Mouldy homes: Deaths 'could happen again'

Mouldy homes: Deaths 'could happen again'
Mouldy homes: Deaths 'could happen again' 8 December 2022 02:12 AM: The housing ombudsman for England has told Sky News that more children could die from complications related to damp and mould in homes.

Following a coroner's ruling that a two-year-old boy's death was caused by "extensive" mould in his family's flat, housing ombudsman for England Richard Blakeway has told the Sky News Daily podcast that "there is a real risk" of further fatalities.

Mr Blakeway gave evidence at Awaab Ishak's inquest. The toddler died shortly after his second birthday in December 2020.

"I'm afraid it is deeply distressing to say this," he said. "It really is a defining moment, as the coroner rightly said, or a wake-up call, I would say, for landlords to really look at this issue and get the right approach in place."

The Housing Ombudsman is an independent organisation that looks at complaints about housing organisations.

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Image: Damp and mould in Natasha's home

Natasha is a mum to three children. The youngest, Frankie, is 18 months old, and lives in social housing run by Cornwall Housing in Launceston.

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The mould and damp in the property is so bad that Natasha says her daughter Frankie "now has respiratory issues" - and has been in hospital a number of times for her breathing.

Natasha told the Sky News Daily: "Frankie gets chest infections quite a lot. And she's also got a skin pigmentation at the moment, which is due to the mould spores."


"Mentally, emotionally, I'm actually drained," she said." I feel like a failure because I can't keep her health safe. I can't keep her safe. I have addressed this with the council, and I just seem to be getting fobbed off."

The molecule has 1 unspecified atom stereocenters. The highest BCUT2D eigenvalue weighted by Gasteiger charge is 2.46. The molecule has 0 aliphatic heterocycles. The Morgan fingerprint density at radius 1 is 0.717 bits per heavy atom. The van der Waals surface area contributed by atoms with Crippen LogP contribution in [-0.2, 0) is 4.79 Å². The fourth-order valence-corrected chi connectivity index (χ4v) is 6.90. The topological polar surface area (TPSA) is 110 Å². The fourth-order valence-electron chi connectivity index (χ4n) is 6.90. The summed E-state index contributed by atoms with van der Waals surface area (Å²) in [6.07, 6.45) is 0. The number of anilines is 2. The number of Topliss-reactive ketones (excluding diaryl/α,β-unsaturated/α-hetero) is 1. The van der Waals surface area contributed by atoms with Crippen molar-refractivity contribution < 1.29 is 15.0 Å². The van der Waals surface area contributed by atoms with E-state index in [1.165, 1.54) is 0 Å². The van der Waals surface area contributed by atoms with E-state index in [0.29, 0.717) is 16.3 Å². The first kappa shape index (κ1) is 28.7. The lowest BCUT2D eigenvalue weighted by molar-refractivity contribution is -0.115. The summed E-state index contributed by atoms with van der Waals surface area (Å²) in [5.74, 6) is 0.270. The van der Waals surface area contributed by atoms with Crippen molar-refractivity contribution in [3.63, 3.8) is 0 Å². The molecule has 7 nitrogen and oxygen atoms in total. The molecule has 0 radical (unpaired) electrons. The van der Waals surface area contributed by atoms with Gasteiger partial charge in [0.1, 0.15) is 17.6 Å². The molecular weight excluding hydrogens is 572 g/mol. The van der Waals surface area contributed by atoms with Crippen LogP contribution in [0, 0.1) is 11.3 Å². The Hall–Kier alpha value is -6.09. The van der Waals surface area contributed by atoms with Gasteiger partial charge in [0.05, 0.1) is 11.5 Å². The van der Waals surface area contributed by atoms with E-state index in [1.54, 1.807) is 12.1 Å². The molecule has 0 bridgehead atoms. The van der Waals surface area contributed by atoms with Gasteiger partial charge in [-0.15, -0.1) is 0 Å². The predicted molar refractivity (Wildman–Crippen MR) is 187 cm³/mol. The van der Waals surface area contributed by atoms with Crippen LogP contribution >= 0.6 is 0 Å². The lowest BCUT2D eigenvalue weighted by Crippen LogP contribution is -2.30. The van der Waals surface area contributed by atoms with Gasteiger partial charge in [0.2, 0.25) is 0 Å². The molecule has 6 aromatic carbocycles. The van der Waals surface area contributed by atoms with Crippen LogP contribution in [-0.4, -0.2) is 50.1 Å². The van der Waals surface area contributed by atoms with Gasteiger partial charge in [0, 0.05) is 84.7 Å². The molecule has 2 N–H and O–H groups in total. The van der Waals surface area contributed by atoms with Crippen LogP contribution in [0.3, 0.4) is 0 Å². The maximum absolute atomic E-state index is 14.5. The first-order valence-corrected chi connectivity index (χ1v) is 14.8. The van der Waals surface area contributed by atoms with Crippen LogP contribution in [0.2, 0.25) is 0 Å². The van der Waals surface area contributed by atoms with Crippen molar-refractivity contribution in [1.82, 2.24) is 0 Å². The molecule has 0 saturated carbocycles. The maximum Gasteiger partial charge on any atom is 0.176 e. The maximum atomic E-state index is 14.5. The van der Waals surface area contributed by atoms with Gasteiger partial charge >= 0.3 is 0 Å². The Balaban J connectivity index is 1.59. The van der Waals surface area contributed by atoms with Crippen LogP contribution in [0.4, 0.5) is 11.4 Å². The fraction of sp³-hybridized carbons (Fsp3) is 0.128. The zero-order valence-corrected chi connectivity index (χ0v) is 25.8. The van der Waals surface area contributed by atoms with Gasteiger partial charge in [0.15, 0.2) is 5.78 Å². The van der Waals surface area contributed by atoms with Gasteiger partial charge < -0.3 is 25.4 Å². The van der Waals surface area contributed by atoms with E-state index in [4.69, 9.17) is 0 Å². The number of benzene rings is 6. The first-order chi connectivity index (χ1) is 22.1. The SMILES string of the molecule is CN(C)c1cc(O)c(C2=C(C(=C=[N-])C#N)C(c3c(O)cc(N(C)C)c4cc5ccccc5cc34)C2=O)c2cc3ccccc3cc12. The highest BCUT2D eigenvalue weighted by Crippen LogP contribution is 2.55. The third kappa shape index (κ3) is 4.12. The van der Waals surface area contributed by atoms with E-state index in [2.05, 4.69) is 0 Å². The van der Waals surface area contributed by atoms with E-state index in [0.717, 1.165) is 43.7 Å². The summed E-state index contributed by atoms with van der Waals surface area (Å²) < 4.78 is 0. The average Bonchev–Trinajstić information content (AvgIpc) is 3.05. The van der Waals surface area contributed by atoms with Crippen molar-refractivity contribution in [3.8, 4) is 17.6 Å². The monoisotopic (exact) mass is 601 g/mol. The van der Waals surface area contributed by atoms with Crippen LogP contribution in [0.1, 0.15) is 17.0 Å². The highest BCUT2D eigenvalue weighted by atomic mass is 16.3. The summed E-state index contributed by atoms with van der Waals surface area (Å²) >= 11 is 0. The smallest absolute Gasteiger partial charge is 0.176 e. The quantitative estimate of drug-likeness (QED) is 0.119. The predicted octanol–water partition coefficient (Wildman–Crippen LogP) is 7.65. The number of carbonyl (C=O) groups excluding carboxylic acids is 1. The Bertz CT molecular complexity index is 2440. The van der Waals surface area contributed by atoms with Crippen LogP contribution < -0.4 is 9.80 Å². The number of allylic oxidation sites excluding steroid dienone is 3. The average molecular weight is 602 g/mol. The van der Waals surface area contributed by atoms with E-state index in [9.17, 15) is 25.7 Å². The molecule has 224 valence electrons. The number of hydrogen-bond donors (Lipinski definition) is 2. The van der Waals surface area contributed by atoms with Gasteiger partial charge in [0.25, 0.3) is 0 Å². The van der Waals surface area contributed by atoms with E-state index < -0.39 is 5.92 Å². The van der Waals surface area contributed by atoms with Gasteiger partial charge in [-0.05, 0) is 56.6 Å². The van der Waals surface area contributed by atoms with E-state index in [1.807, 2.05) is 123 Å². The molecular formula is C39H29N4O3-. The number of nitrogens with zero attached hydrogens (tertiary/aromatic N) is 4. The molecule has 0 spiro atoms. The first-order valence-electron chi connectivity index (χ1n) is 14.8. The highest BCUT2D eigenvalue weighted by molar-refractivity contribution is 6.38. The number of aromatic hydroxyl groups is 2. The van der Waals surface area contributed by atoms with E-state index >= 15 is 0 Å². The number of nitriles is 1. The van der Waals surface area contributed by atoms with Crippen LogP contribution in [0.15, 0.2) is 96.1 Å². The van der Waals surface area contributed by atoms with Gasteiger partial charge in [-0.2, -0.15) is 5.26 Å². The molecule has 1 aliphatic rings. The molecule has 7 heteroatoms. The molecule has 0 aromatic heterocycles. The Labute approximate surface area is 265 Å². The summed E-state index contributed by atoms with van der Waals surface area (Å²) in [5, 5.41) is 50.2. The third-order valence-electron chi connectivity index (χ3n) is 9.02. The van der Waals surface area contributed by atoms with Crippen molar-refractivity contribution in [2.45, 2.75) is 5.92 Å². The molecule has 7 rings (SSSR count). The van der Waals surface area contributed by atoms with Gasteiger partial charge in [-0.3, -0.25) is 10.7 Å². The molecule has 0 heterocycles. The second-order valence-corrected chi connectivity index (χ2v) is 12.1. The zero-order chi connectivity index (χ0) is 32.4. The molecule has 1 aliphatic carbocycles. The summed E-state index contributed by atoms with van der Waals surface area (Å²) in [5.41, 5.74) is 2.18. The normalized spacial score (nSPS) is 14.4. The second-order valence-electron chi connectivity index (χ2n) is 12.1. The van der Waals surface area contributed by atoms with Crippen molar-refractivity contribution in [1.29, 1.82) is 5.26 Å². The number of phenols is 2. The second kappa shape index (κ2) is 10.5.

A letter from Frankie's GP said they were "concerned that Frankie is developing mould allergy symptoms" - and advises the family are moved out to prevent any future health issues.

Mr Blakeway believes the problem will only be resolved if the trust between tenants and landlords improves.

"Getting communication right is so important so that landlords can be really clear, [and] open with their residents about how they're going to approach this challenging period and how their services are going to be there to support their residents," he said.

Cornwall Council said: "We take seriously our responsibilities as the landlord of more than 10,000 social homes across Cornwall.

"The health and safety of our tenants is our priority and when we are made aware of an issue with damp and mould, we will work with tenants to identify the cause and how to resolve the issue. We cannot comment on specific cases, but we have worked with the tenant to address the concerns identified."

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